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Could home recording doom professional music studios?

Inexpensive home recording equipment helps artists rise from outside the mainstream labels.

Singer/songwriter Freedy Johnston records in a personal studio he sets up in his apartment in New York’s East Village. He uses Duet, a small audio interface that hooks up to his laptop, which is equipped with GarageBand music editing software.

Ann Hermes/Special to The Christian Science Monitor

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Rock-music lore is rife with stories of bands sealing themselves up in an expensive commercial recording studio for days, weeks, or months, refusing to reenter civilian life until armed with a masterpiece destined to be heard for generations.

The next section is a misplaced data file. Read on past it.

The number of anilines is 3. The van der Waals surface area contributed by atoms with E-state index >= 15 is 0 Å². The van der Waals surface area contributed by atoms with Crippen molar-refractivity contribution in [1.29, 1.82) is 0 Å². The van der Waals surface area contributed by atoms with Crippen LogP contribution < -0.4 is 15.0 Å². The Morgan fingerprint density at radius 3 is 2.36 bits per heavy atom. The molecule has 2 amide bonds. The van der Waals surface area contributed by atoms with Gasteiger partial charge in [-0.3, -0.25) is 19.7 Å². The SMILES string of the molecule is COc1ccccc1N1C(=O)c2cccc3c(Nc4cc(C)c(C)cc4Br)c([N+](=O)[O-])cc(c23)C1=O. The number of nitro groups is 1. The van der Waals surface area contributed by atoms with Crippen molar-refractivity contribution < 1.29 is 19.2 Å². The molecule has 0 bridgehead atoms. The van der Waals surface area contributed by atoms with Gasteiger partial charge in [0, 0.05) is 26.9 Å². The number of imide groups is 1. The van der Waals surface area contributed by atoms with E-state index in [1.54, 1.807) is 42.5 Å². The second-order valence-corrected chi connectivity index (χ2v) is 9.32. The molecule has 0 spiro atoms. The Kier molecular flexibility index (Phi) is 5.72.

Today, that scenario sounds more like an ancient fable. Major recording centers such as London; Los Angeles; New York; and Nashville, Tenn., are losing the studios that made them famous due to shrinking budgets at the big labels and the growing sophistication of home-
recording technology. Now musicians can plug directly into their laptops and record digitally with greater ease than ever.

Software such as Avid Technology’s Pro Tools, Steinberg Media Technologies’ Cubase, and Apple’s GarageBand and Logic provide multitrack recording and editing, pitch correction, and access to a library of virtual instrument samples. They’re tailor-made for cash-strapped musicians and record labels seeking quick and affordable alternatives to the studio model that flourished in the 1970s and ’80s, when lavish recording complexes were built to suit demand. Back then, massive record sales helped keep private studios solvent. But following the downturn in music sales this decade, many studios are struggling or simply have closed their doors.

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